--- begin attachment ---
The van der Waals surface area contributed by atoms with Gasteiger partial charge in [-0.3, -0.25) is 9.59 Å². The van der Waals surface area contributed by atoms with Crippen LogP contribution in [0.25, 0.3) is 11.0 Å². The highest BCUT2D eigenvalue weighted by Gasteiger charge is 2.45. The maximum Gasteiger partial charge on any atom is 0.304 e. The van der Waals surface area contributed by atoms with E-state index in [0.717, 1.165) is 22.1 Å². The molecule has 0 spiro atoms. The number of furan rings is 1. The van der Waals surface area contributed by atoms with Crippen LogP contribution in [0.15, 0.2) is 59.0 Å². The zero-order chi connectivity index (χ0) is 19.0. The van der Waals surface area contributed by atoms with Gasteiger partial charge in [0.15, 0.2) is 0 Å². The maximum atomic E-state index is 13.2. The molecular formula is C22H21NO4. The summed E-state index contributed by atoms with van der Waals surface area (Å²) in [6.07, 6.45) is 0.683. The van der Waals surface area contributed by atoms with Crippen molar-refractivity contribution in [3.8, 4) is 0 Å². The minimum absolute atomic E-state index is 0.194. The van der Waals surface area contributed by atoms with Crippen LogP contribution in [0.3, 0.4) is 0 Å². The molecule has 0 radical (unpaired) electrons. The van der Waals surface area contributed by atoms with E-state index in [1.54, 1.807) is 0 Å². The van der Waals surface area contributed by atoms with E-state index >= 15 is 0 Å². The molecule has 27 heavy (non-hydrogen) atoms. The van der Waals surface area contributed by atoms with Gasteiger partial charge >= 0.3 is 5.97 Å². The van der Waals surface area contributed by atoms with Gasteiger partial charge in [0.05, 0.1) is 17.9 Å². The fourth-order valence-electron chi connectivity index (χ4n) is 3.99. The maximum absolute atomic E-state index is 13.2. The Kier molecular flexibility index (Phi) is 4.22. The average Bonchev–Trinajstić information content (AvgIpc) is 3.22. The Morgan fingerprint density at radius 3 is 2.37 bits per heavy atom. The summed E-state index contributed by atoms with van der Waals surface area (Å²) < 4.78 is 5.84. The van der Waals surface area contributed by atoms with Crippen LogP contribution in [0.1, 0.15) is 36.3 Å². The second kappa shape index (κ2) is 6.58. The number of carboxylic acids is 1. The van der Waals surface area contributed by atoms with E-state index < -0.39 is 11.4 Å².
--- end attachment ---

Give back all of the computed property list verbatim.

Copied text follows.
The van der Waals surface area contributed by atoms with Gasteiger partial charge in [-0.3, -0.25) is 9.59 Å². The van der Waals surface area contributed by atoms with Crippen LogP contribution in [0.25, 0.3) is 11.0 Å². The highest BCUT2D eigenvalue weighted by Gasteiger charge is 2.45. The maximum Gasteiger partial charge on any atom is 0.304 e. The van der Waals surface area contributed by atoms with E-state index in [0.717, 1.165) is 22.1 Å². The molecule has 0 spiro atoms. The number of furan rings is 1. The van der Waals surface area contributed by atoms with Crippen LogP contribution in [0.15, 0.2) is 59.0 Å². The zero-order chi connectivity index (χ0) is 19.0. The van der Waals surface area contributed by atoms with Gasteiger partial charge in [0.15, 0.2) is 0 Å². The maximum atomic E-state index is 13.2. The molecular formula is C22H21NO4. The summed E-state index contributed by atoms with van der Waals surface area (Å²) in [6.07, 6.45) is 0.683. The van der Waals surface area contributed by atoms with Crippen molar-refractivity contribution in [3.8, 4) is 0 Å². The minimum absolute atomic E-state index is 0.194. The van der Waals surface area contributed by atoms with Crippen LogP contribution in [0.3, 0.4) is 0 Å². The molecule has 0 radical (unpaired) electrons. The van der Waals surface area contributed by atoms with E-state index in [1.54, 1.807) is 0 Å². The van der Waals surface area contributed by atoms with E-state index >= 15 is 0 Å². The molecule has 27 heavy (non-hydrogen) atoms. The van der Waals surface area contributed by atoms with Gasteiger partial charge >= 0.3 is 5.97 Å². The van der Waals surface area contributed by atoms with Gasteiger partial charge in [0.05, 0.1) is 17.9 Å². The fourth-order valence-electron chi connectivity index (χ4n) is 3.99. The maximum absolute atomic E-state index is 13.2. The Kier molecular flexibility index (Phi) is 4.22. The average Bonchev–Trinajstić information content (AvgIpc) is 3.22. The Morgan fingerprint density at radius 3 is 2.37 bits per heavy atom. The summed E-state index contributed by atoms with van der Waals surface area (Å²) < 4.78 is 5.84. The van der Waals surface area contributed by atoms with Crippen LogP contribution in [0.1, 0.15) is 36.3 Å². The second kappa shape index (κ2) is 6.58. The number of carboxylic acids is 1. The van der Waals surface area contributed by atoms with E-state index < -0.39 is 11.4 Å².